Friday, April 4, 2008

Accupuncture: The Mystery of the Needles

An introduction to this age-old therapy

Last year Americans made more than 12 million visits to acupuncturists for problems ranging from sore backs and nausea to cancer and drug addiction. While 30 years ago you might have had to board an overseas flight to find an experienced acupuncturist, today there are some 10,000 practitioners in the U.S., nearly 5,500 of them with state licenses. Of all the alternative therapies in the U.S., this ancient Chinese medical treatment is unquestionably the one creating the biggest buzz.

So what, exactly, is acupuncture? Broadly speaking, a system of diagnosis and treatment that aims to restore health by stimulating key points in the body with ultra-fine needles. Increasingly, people are turning to acupuncture as a complementary treatment, one part of a healing approach that's drawn from a variety of medical disciplines.

Acupuncture, which could date back as far as 5,000 years, is the Latin name for what the Chinese call Chen Chiu. (The Latin word acus means needle, and pungere means puncture.) According to traditional Chinese medicine, qi (pronounced "chee"), the body's life force or energy, circulates through 14 meridians, or channels. The ebb and flow of qi determine one's health, as does the balance of yin and yang, the two opposing forces that produce resilient health and vitality when in equilibrium. If the flow of qi is blocked, yin and yang become unbalanced and illness may result. (Poor diet, stress, and exhaustion affect the qi flow.)
Acupuncture restores balance by rechanneling qi — stimulating any of the more than 360 acupoints connected to organs or systems in the body. "Health exists when adequate qi can flow smoothly," says acupuncturist Harriet Beinfield. "Depletion leads to illness and lethargy. Congestion leads to aches and tenderness."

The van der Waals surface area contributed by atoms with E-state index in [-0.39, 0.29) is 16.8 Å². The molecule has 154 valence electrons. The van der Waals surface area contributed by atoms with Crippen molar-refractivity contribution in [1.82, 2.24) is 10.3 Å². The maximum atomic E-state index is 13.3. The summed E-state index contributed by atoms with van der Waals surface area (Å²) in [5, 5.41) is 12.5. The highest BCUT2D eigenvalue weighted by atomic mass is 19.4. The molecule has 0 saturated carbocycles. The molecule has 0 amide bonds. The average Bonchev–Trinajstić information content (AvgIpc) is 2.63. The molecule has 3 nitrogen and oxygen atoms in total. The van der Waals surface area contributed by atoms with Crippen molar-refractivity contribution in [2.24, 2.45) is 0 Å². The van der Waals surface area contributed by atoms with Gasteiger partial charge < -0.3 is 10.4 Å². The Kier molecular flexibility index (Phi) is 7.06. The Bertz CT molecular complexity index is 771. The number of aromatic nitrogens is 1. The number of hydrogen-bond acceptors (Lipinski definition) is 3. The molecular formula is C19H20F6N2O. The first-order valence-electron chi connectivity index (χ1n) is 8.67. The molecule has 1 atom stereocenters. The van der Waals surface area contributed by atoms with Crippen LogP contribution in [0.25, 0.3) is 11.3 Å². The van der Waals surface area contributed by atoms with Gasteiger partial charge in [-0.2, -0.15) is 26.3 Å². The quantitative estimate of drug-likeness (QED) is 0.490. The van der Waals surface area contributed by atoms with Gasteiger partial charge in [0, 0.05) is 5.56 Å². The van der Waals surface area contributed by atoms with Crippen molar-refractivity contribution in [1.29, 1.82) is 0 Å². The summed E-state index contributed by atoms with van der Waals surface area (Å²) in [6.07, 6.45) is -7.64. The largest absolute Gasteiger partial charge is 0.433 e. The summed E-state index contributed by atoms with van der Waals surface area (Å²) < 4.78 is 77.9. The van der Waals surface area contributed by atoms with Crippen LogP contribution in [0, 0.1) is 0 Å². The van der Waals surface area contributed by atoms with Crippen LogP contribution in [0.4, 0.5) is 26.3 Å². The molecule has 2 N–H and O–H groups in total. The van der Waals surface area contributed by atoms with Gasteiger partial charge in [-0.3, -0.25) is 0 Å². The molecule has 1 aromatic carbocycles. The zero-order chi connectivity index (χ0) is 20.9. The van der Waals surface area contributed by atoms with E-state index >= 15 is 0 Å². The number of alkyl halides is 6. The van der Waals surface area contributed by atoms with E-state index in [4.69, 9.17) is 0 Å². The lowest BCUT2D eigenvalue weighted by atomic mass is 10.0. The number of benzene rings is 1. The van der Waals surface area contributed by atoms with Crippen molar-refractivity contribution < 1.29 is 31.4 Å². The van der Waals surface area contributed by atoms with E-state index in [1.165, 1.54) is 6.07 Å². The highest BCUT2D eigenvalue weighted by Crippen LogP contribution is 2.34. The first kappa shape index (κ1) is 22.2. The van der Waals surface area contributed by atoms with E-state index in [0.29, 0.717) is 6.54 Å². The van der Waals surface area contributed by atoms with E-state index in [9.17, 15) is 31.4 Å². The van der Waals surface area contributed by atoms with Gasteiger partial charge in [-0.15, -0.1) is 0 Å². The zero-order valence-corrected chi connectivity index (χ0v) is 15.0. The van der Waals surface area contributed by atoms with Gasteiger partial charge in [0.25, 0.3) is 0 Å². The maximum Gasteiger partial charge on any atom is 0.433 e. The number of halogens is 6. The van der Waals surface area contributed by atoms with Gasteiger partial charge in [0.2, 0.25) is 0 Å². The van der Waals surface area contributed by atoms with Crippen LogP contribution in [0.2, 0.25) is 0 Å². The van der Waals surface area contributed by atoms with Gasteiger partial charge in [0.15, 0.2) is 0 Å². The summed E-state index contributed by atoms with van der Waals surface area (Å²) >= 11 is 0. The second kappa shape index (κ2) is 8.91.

Since meridians, qi, and, for that matter, yin and yang are invisible, many Americans have difficulty accepting their existence. But scientists who have studied acupuncture's effects have developed a theory on how it works connected to endorphin release.

Meridians could be the nerves connected to our major muscles, say the scientists. When acupuncture points are stimulated, it changes the flow of bioelectrical energy along the nerves and releases neurotransmitters, primarily endorphins, which are the body's pain relievers, the same chemicals that produce a sense of relaxation and well-being — the "runner's high." A Swedish study showed that the brain's endorphin levels had doubled a half hour after acupuncture.

In fact, some researchers believe acupuncture helps people fight drug addiction by releasing endorphins into the system, thus calming the patients and allowing them to work on their problems in a reasonable state.

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